Doubtless inspired by the rendition of the title role in the new Munich Semiramide is the second verse of this performance:
      https://www.youtube.com/watch?v=KebSIAg2P9I

      • Batty Masetto

        What’s weird is that she’s not singing German or any other language I recognize in the first verse, either.

      • Camille

        Well then,

        I just heard that eminent diva Julia Jellicoe last night so it really doesn’t sound that funny in comparison--! Although this lady unfortunately doesn’t do the funny accent either--it should be English sung with an Hungarian accent—-

        https://youtube.com/watch?v=BetSQPGXHc0

        • QuantoPainyFakor

          Yep, she’s got that gargle technique down pat. Authenticity aside, the way that Bonynge adapted Semiramide for Joan was masterful.

          • Camille

            You know, of all her earlier recordings, that one and most all of the third act of Puritani were where I had finally had too much of a good thing and turned away to other singers of the moment— so there is a vast lacuna for me where Semiramide is concerned. It is yet uncharted territory and really quite thrilling to rediscover after all this time. Now that I’ve got my ears wet, I’ll go on to listen to others’ including Dame Joan and a version with Mariella Devia which interests me, too. It is nice to hear something good about Bonynge as I iust listened to his ’86 Puritani the other day and was so struck by how alive the orchestra sounded in comparison to this recent series and quite a bit more stylish.

            • QuantoPainyFakor

              IMHO, Mariotti is part of the problem, but that’s an entirely different subject.
              One of the first things one notices in comparing Bonynge’s version for Joan is that he swaps Semiramide’s vocal line with that of Idreno, so in the octave of the soprano register the tenor part becomes the Haupttstimme. (Same tradition, be it good or bad, as a coloratura Rosina swapping notes with Berta.) Devia is always worthy of admiration.

            • Camille

              Surely that practice is easily understood as the tessitura really is quite central even eschewing many high flying notes held at length, B flat is about it in “Serbarmi ognor”, e.g., and did not note anything higher than a B in passage work in the entire score. Signora Rossini was experiencing quite a bit of vocal wear and tear by the time this was written so it seems it was writen with her vocal security in mind.

              You mean she took Idreno’s part in the entrance ensemble and the other ones as well? Hah, did she sing his first aria as well, which was cut in this productiin?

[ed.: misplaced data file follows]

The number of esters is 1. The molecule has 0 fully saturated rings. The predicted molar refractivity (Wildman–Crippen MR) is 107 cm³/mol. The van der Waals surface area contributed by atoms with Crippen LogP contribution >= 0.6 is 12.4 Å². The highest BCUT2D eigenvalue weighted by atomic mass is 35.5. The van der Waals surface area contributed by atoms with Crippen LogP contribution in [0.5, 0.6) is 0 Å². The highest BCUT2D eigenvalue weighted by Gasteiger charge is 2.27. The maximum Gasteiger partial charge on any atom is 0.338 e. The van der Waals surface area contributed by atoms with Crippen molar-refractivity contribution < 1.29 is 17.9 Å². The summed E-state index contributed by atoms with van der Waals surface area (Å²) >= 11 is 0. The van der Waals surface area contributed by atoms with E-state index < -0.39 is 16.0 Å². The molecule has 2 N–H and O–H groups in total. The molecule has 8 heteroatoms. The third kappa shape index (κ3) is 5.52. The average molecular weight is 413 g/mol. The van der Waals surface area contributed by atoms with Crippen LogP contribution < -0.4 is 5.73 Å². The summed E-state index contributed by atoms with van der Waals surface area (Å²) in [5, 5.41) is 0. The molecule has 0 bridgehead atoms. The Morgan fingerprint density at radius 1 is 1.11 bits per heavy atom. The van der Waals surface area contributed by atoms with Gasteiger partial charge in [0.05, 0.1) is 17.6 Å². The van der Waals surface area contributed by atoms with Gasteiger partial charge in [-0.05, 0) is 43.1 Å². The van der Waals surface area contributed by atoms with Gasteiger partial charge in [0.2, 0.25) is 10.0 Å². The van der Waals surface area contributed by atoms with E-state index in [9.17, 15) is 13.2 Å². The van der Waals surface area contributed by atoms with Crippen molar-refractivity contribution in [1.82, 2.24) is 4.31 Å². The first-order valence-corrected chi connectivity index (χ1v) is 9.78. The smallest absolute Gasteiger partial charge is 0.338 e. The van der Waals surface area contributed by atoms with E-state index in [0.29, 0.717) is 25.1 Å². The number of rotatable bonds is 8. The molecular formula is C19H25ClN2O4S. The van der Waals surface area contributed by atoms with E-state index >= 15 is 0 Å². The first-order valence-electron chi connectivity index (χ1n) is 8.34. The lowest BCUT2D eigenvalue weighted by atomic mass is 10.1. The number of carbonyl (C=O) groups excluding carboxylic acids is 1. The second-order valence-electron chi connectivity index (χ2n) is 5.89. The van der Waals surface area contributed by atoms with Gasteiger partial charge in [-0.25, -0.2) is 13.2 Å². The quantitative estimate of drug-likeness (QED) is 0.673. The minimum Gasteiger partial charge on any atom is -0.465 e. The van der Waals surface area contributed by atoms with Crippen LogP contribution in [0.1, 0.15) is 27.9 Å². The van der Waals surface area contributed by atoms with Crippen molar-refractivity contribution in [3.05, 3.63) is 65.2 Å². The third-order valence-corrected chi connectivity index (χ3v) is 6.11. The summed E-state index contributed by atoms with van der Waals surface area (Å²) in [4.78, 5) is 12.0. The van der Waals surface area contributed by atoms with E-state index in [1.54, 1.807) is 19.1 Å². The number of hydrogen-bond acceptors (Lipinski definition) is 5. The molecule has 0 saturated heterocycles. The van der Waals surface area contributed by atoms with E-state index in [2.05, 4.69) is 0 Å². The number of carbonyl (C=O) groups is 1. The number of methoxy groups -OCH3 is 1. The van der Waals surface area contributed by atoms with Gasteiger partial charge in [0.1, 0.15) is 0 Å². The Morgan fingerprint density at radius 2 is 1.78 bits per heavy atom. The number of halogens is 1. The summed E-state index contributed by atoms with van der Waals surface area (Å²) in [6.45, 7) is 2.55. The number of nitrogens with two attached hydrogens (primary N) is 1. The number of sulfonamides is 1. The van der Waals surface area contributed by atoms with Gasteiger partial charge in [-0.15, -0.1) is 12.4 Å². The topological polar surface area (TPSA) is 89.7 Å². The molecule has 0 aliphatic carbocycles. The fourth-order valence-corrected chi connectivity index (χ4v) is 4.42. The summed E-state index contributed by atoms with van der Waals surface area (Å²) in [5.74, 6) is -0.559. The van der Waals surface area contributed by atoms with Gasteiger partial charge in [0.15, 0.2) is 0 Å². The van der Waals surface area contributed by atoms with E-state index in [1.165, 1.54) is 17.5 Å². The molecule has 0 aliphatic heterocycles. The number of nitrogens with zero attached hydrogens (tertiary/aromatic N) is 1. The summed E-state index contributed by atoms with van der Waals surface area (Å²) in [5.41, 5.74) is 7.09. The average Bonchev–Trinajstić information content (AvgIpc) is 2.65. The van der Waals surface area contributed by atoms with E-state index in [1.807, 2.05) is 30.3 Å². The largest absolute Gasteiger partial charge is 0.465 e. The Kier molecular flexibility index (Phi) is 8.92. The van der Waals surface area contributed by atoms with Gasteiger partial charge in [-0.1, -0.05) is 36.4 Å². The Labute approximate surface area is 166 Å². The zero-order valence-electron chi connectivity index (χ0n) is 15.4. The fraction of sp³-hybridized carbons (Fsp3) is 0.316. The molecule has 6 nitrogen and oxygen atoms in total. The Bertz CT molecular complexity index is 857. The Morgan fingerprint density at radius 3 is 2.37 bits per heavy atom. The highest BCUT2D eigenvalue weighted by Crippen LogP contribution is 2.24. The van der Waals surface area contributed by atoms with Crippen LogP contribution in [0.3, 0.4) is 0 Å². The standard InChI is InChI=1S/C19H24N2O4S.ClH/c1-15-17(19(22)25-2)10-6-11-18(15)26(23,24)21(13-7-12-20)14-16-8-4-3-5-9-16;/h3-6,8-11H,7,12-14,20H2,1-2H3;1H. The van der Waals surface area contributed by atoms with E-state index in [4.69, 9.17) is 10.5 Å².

Wonder if I should listen to hers with Horne or with Simionato and if there’s a difference--oh yes--different conductor. And what is Mariotti doing? Grazie; Maestro!

            • QuantoPainyFakor

              Joan did the Bonynge customizations even in the early productions of the opera that he did not conduct. As time took its toll on Sutherland and Horne, they tended to simplify, or just avoid, some of the fireworks in which they were incomparable in the early days.

            • Camille

              Okay, got it and shall listen to all I can find of her in this role bearing this in mind and of course they modified things as time wore on, to be expected.

              Guessing it best to listen to Junie Anderson while I’m at it, too.

            • Camille

              Oh yes,
              One last question please--I wonder if the Bonynges might ever have considered the role of Elisabetta in Rossini’s Elisabetta, regina d’Inghilterra as a vehicle — and how I wish an entire La Straniera with her had been recorded based on the scant portion of it that was recorded.

            • QuantoPainyFakor
            • Camille

              !Ay! Che contrasti!!

              Both very entertaining and edifying. I thank you.

              I’m glad to have yet another year to investigate this opera as it’s a lost continent of Atlantis to me and there is much to be learned.

            • QuantoPainyFakor

              I’ll be waiting for the results of your findings.

            • Camille

              Keep tuned to this station, for the results of the archæological digs on Babylon will be up and running sometime starting next February 19th. There is nothing I love more!

              Ciao 4 now!

        • grimoaldo2

          Did you enjoy “The Grand Duke” Camille?

          • Camille

            Actually…
            There is most probably an official review in the works and so shall confine my jejune and inconsequential remarks thereto and at the assigned moment.

            AND — You were right.